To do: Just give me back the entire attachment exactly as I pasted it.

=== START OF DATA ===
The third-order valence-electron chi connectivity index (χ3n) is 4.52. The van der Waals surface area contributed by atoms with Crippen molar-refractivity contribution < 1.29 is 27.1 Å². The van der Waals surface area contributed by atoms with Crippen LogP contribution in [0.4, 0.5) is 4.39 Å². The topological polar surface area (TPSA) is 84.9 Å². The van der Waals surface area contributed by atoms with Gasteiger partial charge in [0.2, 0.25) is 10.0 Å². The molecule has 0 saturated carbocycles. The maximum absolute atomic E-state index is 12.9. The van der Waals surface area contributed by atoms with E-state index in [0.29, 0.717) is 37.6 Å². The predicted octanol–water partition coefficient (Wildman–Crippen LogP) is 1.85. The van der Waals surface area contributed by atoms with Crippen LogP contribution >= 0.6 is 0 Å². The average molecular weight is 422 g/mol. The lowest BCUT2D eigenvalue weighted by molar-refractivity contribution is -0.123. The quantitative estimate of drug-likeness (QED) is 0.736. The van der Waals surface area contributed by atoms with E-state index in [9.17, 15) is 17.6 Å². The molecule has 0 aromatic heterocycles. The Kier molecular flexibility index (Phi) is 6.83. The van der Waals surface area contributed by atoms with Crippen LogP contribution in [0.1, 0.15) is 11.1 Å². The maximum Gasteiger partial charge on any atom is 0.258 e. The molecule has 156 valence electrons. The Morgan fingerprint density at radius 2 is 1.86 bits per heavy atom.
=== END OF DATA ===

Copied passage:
The third-order valence-electron chi connectivity index (χ3n) is 4.52. The van der Waals surface area contributed by atoms with Crippen molar-refractivity contribution < 1.29 is 27.1 Å². The van der Waals surface area contributed by atoms with Crippen LogP contribution in [0.4, 0.5) is 4.39 Å². The topological polar surface area (TPSA) is 84.9 Å². The van der Waals surface area contributed by atoms with Gasteiger partial charge in [0.2, 0.25) is 10.0 Å². The molecule has 0 saturated carbocycles. The maximum absolute atomic E-state index is 12.9. The van der Waals surface area contributed by atoms with E-state index in [0.29, 0.717) is 37.6 Å². The predicted octanol–water partition coefficient (Wildman–Crippen LogP) is 1.85. The van der Waals surface area contributed by atoms with Crippen LogP contribution >= 0.6 is 0 Å². The average molecular weight is 422 g/mol. The lowest BCUT2D eigenvalue weighted by molar-refractivity contribution is -0.123. The quantitative estimate of drug-likeness (QED) is 0.736. The van der Waals surface area contributed by atoms with E-state index in [9.17, 15) is 17.6 Å². The molecule has 0 aromatic heterocycles. The Kier molecular flexibility index (Phi) is 6.83. The van der Waals surface area contributed by atoms with Crippen LogP contribution in [0.1, 0.15) is 11.1 Å². The maximum Gasteiger partial charge on any atom is 0.258 e. The molecule has 156 valence electrons. The Morgan fingerprint density at radius 2 is 1.86 bits per heavy atom.